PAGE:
Sandbox attribute

One of the things restricted by the sandbox attribute is navigation. A sandboxed iframe may not change top.location.

So we can add the iframe with sandbox="allow-scripts allow-forms". That would relax the restrictions, permitting scripts and forms. But we omit allow-top-navigation so that changing top.location is forbidden.

Here's the code:

<iframe *!*sandbox="allow-scripts allow-forms"*/!* src="facebook.html"></iframe>

There are other ways to work around that simple protection too.


The server-side header X-Frame-Options can permit or forbid displaying the page inside a frame.

It must be sent by the server: the browser will ignore it if found in a <meta> tag. So, <meta http-equiv="X-Frame-Options"...> won't do anything.

The header may have 3 values:

DENY : Never ever show the page inside a frame.

SAMEORIGIN : Allow inside a frame if the parent document comes from the same origin.

ALLOW-FROM domain : Allow inside a frame if the parent document is from the given domain.

For instance, Twitter uses X-Frame-Options: SAMEORIGIN.

Here's the result:

<iframe src=""></iframe>

<!-- ebook: prerender/ chrome headless dies and timeouts on this iframe -->
<iframe src=""></iframe>

Depending on your browser, the `iframe` above is either empty or alerting you that the browser won't permit that page to be navigating in this way.

Showing with disabled functionality

The X-Frame-Options header has a side-effect. Other sites won't be able to show our page in a frame, even if they have good reasons to do so.

So there are other solutions... For instance, we can "cover" the page with a <div> with height: 100%; width: 100%;, so that it intercepts all clicks. That <div> should disappear if window == top or if we figure out that we don't need the protection.

Something like this:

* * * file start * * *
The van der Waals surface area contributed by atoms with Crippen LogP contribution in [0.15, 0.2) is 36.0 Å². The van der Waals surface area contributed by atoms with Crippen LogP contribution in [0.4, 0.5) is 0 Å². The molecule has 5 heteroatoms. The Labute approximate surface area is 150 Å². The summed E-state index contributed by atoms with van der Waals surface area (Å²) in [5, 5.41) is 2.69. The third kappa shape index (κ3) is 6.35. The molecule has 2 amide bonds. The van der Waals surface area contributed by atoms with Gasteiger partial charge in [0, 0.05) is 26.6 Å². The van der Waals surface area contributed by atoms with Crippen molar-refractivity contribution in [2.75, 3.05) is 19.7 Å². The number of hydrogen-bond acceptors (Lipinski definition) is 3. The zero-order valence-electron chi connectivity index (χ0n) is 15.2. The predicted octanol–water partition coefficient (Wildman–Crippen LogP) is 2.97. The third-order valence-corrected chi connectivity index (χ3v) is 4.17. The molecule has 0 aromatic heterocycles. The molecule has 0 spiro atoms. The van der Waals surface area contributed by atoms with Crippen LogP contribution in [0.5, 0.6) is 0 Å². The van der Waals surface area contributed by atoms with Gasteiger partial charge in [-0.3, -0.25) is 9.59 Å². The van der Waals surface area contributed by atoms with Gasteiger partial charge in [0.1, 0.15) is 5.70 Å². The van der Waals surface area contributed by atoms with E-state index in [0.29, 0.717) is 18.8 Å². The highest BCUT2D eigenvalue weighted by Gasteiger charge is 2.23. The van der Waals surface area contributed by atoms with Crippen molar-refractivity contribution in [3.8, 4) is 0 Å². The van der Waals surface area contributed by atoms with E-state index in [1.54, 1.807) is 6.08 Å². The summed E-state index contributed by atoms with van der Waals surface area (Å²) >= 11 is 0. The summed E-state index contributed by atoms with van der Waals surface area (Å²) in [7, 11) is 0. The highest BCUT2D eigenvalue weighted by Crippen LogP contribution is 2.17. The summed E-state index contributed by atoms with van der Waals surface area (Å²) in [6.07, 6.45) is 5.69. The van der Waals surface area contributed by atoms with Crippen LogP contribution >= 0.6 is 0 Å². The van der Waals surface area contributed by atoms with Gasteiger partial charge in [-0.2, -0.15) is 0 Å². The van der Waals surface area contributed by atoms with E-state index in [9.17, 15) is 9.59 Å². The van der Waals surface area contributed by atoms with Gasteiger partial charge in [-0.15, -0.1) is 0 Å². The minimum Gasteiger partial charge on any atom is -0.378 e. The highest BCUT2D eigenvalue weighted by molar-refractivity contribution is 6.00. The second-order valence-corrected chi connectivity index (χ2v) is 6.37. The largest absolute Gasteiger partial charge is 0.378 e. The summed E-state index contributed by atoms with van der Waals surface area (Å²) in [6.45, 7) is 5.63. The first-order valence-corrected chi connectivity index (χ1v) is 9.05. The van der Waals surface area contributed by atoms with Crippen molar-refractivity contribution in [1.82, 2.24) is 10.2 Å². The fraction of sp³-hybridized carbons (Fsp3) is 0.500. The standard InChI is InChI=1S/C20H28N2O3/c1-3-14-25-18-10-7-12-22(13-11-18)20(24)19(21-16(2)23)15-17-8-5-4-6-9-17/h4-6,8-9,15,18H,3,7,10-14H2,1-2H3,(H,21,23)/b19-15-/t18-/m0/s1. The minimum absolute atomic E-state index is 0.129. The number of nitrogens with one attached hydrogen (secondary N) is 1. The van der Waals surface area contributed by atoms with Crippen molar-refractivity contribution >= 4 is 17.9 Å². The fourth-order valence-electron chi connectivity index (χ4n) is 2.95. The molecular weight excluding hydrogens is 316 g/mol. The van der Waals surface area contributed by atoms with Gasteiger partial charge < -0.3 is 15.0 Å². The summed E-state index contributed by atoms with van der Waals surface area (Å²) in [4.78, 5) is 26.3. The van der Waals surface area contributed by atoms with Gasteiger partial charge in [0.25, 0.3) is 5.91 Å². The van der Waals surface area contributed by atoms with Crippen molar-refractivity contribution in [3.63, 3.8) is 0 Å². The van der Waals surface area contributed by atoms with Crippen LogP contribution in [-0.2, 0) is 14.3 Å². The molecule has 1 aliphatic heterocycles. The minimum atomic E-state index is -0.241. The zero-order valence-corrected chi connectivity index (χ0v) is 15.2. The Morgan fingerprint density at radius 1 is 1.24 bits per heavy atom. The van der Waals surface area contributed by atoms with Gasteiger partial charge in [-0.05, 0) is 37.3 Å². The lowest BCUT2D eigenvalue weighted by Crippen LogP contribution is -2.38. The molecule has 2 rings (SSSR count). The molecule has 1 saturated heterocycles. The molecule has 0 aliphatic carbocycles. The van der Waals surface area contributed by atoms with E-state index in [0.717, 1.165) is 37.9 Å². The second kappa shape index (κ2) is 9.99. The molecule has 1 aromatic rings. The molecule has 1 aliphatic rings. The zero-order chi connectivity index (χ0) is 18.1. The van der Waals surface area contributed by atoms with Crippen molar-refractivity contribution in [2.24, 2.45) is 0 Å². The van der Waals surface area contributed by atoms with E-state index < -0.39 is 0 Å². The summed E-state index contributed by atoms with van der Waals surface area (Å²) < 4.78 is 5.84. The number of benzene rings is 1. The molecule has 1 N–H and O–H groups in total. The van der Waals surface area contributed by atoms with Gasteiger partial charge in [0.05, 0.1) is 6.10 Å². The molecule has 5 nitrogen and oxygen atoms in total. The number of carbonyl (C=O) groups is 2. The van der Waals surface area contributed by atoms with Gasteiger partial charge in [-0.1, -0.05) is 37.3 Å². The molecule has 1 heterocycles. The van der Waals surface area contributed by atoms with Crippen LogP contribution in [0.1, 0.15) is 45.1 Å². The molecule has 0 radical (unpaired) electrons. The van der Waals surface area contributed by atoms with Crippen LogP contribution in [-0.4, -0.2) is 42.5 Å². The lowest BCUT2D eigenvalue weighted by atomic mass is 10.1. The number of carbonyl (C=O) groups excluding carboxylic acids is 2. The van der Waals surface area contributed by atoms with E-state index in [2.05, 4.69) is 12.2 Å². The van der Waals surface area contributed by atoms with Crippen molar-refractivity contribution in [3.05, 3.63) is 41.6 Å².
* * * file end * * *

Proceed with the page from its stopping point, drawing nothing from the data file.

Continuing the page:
#protector {
    height: 100%;
    width: 100%;
    position: absolute;
    left: 0;
    top: 0;
    z-index: 99999999;

<div id="protector">
  <a href="/" target="_blank">Go to the site</a>

  // there will be an error if top window is from the different origin
  // but that's ok here
  if (top.document.domain == document.domain) {


Clickjacking is a way to "trick" users into clicking on a malicious site without even knowing what's happening. That's dangerous if there are important click-activated actions.

A hacker can post a link to their evil page in a message, or lure visitors to their page by some other means. There are many variations.

From one perspective -- the attack is "not deep": all a hacker is doing is intercepting a single click. But from another perspective, if the hacker knows that after the click another control will appear, then they may use cunning messages to coerce the user into clicking on them as well.

The attack is quite dangerous, because when we engineer the UI we usually don't anticipate that a hacker may click on behalf of the visitor. So vulnerabilities can be found in totally unexpected places.

  • It is recommended to use X-Frame-Options: SAMEORIGIN on pages (or whole websites) which are not intended to be viewed inside frames.
  • Use a covering <div> if we want to allow our pages to be shown in iframes, but still stay safe.